Another Kingdom by Andrew Klavan
A gal from my book club recommended this book, and I enjoyed the escapism it offered. This book began as a podcast and has an episodic feel to it. The author also makes political satire videos, and those undertones are present in the book.
“Austin Lively is a struggling, disillusioned screenwriter whose life is suddenly changed forever when he opens a door and is unwittingly transported to a fantastical medieval realm. Austin finds himself wielding a bloody dagger while standing over a very beautiful and very dead woman. Bewildered and confused, he is seized by castle guards and thrown in a dungeon. Just when he beings to fear the worst, he is suddenly transported back to reality in LA.
Stuck between dual realities—charged for a murder he doesn’t recall in one and running from a maniacal billionaire who’s determined to kill him in another—Austin’s monotonous life has become and epic adventure of magic, murder, and political intrigue in both the New Republic of Galiana and the streets of Los Angeles, California.”
Austin Lively is a standard Hollywood never-was living in his successful brother’s shadow and trying to keep his conspiracy-obsessed sister out of trouble. Too burned out to strive for career success but not seeing other options, his monotonous life devolves into chaos when he is launched to another world. Through his cynical, average-Joe eyes, the epic adventure is at first ridiculous, but as he grows into the hero he needs to be, it becomes more meaningful.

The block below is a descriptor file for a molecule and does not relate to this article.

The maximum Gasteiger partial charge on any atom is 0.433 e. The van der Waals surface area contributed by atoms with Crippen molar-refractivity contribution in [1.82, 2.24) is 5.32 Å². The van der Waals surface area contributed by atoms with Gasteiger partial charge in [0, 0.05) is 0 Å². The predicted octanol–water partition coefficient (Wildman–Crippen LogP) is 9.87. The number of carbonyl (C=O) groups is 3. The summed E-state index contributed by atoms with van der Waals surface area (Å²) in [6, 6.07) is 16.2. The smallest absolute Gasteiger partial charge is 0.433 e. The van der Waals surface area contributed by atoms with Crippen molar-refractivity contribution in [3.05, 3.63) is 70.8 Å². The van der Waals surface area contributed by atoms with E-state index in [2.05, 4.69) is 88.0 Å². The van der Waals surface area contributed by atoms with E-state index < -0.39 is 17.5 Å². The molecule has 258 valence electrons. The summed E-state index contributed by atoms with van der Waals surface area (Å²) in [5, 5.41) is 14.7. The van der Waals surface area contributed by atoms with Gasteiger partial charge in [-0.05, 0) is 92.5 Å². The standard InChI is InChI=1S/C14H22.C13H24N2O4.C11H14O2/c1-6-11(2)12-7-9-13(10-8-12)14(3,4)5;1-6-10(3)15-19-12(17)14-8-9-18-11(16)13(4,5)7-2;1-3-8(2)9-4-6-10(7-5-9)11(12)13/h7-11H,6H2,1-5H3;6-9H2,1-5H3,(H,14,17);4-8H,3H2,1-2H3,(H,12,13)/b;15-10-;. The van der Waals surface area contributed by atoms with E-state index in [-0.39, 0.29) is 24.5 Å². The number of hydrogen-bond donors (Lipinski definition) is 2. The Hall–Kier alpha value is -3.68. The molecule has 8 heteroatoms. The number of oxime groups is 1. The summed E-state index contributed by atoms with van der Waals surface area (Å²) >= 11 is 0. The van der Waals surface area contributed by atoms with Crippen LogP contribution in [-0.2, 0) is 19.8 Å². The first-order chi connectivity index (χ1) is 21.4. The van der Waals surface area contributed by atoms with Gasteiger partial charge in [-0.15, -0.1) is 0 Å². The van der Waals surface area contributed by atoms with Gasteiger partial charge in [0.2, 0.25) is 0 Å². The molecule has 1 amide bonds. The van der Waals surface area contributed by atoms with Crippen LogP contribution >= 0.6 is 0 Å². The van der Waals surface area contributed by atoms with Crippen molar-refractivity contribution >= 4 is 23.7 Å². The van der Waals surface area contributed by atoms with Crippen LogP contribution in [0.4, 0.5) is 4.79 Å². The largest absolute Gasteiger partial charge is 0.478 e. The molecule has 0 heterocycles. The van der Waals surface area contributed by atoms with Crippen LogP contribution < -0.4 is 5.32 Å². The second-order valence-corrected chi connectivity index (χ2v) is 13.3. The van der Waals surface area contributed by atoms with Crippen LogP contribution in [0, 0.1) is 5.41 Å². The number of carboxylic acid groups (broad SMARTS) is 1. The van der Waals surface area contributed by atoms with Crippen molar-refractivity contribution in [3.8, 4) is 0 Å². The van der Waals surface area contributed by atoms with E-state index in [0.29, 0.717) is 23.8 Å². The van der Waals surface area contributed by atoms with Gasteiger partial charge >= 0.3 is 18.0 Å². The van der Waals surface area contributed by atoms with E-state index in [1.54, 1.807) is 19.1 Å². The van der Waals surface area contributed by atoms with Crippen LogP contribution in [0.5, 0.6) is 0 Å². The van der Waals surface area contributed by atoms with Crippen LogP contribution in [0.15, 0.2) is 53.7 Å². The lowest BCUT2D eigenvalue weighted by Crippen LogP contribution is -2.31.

Another Kingdom falls squarely into the category of plot-driven novel. Klavan cuts between high-action plotlines in each “kingdom,” keeping the reader engaged throughout. Danger and intrigue fill even the spaces between the lines. Quick-paced and exciting, this book is easily digested.
The narrating voice is the novel’s main strength. From page one, readers are immersed in Austin Lively’s perspective. His cynical view colors his descriptions of even mundane aspects of life, and within a paragraph I felt as if I’d known Austin for years and could predict his reactions.
In keeping with the tight-pacing, the author’s writing style consists of short, simple sentences, most of which begin with “I.” An overabundance of “suddenly” is peppered throughout. While you don’t have to think hard to read the prose, it lacks aesthetic appeal.
Extreme feminists may find his descriptions of women offensive—he often praises their beauty, “softness,” and femininity. I found it quaint, so much so I checked the publication date to see whether this book was written fifty years ago. Nope. 2018. Guess Klavan is just a traditionalist.
Another Kingdom’s quick-paced, danger-filled plot and unique concept is the perfect escapism book. While the prose lacks artistry, it is easy to read.
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